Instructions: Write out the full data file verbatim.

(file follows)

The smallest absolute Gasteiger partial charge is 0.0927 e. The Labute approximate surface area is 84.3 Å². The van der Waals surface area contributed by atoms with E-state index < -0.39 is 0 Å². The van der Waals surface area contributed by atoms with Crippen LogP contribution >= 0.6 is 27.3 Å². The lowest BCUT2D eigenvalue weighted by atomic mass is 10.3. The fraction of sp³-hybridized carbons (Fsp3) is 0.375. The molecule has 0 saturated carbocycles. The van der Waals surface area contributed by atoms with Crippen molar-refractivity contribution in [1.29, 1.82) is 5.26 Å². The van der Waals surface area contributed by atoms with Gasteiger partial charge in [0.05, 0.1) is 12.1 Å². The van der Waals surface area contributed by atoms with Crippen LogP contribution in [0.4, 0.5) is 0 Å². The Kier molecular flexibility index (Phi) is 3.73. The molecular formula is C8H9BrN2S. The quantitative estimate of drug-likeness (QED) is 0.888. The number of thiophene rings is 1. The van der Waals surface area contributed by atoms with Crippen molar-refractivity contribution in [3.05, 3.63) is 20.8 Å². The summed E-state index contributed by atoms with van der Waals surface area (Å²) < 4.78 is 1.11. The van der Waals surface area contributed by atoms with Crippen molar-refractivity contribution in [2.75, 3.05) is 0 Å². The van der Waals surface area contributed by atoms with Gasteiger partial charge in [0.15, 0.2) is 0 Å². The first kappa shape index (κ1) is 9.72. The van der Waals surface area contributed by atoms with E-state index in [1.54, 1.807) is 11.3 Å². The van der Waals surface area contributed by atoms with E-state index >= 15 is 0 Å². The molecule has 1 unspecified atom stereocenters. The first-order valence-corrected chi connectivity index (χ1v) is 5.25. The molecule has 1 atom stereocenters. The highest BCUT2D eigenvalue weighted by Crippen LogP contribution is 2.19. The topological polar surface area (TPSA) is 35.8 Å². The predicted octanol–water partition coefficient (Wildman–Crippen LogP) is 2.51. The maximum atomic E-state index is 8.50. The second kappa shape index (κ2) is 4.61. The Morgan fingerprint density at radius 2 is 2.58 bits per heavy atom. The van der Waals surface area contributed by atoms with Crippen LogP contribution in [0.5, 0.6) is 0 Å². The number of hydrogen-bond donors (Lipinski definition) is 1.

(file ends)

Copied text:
The smallest absolute Gasteiger partial charge is 0.0927 e. The Labute approximate surface area is 84.3 Å². The van der Waals surface area contributed by atoms with E-state index < -0.39 is 0 Å². The van der Waals surface area contributed by atoms with Crippen LogP contribution >= 0.6 is 27.3 Å². The lowest BCUT2D eigenvalue weighted by atomic mass is 10.3. The fraction of sp³-hybridized carbons (Fsp3) is 0.375. The molecule has 0 saturated carbocycles. The van der Waals surface area contributed by atoms with Crippen molar-refractivity contribution in [1.29, 1.82) is 5.26 Å². The van der Waals surface area contributed by atoms with Gasteiger partial charge in [0.05, 0.1) is 12.1 Å². The van der Waals surface area contributed by atoms with Crippen LogP contribution in [0.4, 0.5) is 0 Å². The Kier molecular flexibility index (Phi) is 3.73. The molecular formula is C8H9BrN2S. The quantitative estimate of drug-likeness (QED) is 0.888. The number of thiophene rings is 1. The van der Waals surface area contributed by atoms with Crippen molar-refractivity contribution in [3.05, 3.63) is 20.8 Å². The summed E-state index contributed by atoms with van der Waals surface area (Å²) < 4.78 is 1.11. The van der Waals surface area contributed by atoms with Crippen molar-refractivity contribution in [2.75, 3.05) is 0 Å². The van der Waals surface area contributed by atoms with Gasteiger partial charge in [0.15, 0.2) is 0 Å². The first kappa shape index (κ1) is 9.72. The van der Waals surface area contributed by atoms with E-state index in [1.54, 1.807) is 11.3 Å². The van der Waals surface area contributed by atoms with E-state index >= 15 is 0 Å². The molecule has 1 unspecified atom stereocenters. The first-order valence-corrected chi connectivity index (χ1v) is 5.25. The molecule has 1 atom stereocenters. The highest BCUT2D eigenvalue weighted by Crippen LogP contribution is 2.19. The topological polar surface area (TPSA) is 35.8 Å². The predicted octanol–water partition coefficient (Wildman–Crippen LogP) is 2.51. The maximum atomic E-state index is 8.50. The second kappa shape index (κ2) is 4.61. The Morgan fingerprint density at radius 2 is 2.58 bits per heavy atom. The van der Waals surface area contributed by atoms with Crippen LogP contribution in [0.5, 0.6) is 0 Å². The number of hydrogen-bond donors (Lipinski definition) is 1.